TV6 Investigates: Hate crimes in the QC going under reported to the FBI
Across the country, a number of law enforcement agencies are not reporting hate crimes to the FBI.
In a 30-minute documentary on TV6, our partners at Investigate TV found 65 cases of hate crimes not reported by local law enforcement to the FBI nationwide. Two of those cases are from Eastern Iowa.
In data obtained by TV6, weekend anchor and reporter Chris Carter found two hate crimes reported from cities in the Eastern Iowa and Western Illinois region between 2014 and 2017, but we know there are more because two crimes classified as hate crimes were not listed.
The first was a 2016 Dubuque incident when a burning cross was found at a city intersection. While the mayor and police called it a hate crime, FBI data does not list any hate crimes for 2016. One year before that, Randy Metcalf, a white Dubuque man was charged and eventually sentenced in what prosecutors called a “racially targeted attack.” That case does not appear in the hate crime report from the FBI. The Dubuque Police Dept. said it added the hate crime category later into the investigation, but could not explain why it was never reported to the FBI, instead, saying they report all crimes to the Iowa Dept. of Public Safety every month.
"If the info being generated, obtained is faulty, what does it matter,” Cynthia Deitle, a former FBI agent who now works with the Matthew Shepard Foundation said. “Now you're just relying on bad data which is super unhelpful."
In another situation in Burlington, a gender-fluid 16-year-old was sexually assaulted and tortured before being shot to death. Kedaire Johnson’s murder was not reported to the FBI as a hate crime even though a federal prosecutor was brought in to work the case as a hate crime. The new Des Moines County prosecutor, who did not prosecute the case, said they didn’t add hate crime charges because it would have “done nothing for the case”. The prosecutor said prosecuting the two men who killed Johnson for first-degree murder carried a tougher penalty.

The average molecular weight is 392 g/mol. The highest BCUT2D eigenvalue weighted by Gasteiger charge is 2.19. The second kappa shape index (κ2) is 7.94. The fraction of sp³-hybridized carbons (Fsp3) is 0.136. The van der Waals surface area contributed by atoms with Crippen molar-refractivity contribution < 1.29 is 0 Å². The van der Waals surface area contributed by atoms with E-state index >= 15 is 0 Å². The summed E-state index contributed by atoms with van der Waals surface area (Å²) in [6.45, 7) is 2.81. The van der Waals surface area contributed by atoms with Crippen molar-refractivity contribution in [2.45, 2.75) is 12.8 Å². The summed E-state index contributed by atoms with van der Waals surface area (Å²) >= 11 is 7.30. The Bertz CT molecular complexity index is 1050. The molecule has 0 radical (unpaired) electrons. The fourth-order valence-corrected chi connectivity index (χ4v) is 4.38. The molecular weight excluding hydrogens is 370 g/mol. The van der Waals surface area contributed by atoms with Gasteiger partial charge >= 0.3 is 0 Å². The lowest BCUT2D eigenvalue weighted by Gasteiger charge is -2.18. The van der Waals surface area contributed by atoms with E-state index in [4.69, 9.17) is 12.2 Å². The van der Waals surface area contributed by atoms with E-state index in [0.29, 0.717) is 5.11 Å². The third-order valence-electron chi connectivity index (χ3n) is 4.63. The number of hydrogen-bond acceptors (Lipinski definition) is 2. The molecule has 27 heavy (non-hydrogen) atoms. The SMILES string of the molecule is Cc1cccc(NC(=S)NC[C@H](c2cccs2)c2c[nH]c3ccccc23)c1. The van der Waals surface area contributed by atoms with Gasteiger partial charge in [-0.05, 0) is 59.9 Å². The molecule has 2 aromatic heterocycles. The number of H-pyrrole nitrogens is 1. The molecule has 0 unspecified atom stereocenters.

While carrying out justice for such crimes is important, Rev. Rich Hendricks, who founded One Human Family, an advocacy group designed to raise awareness of hate crimes, said reporting of such cases is also vital to solving the problem.
“It is a totally underreported problem," he said.
Hendricks and One Human Family meet month to discuss issues and how they can make a change through community organization.
"This is happening under our noses and if we don't stand up for one another, stand up for someone who happens to be little different than we are going to enter a very different and dangerous world,” he said.
According to state law, both Iowa and Illinois are required to report hate crimes. After digging into 2017 data, TV6 found less than half of the agencies in each state reported hate crimes.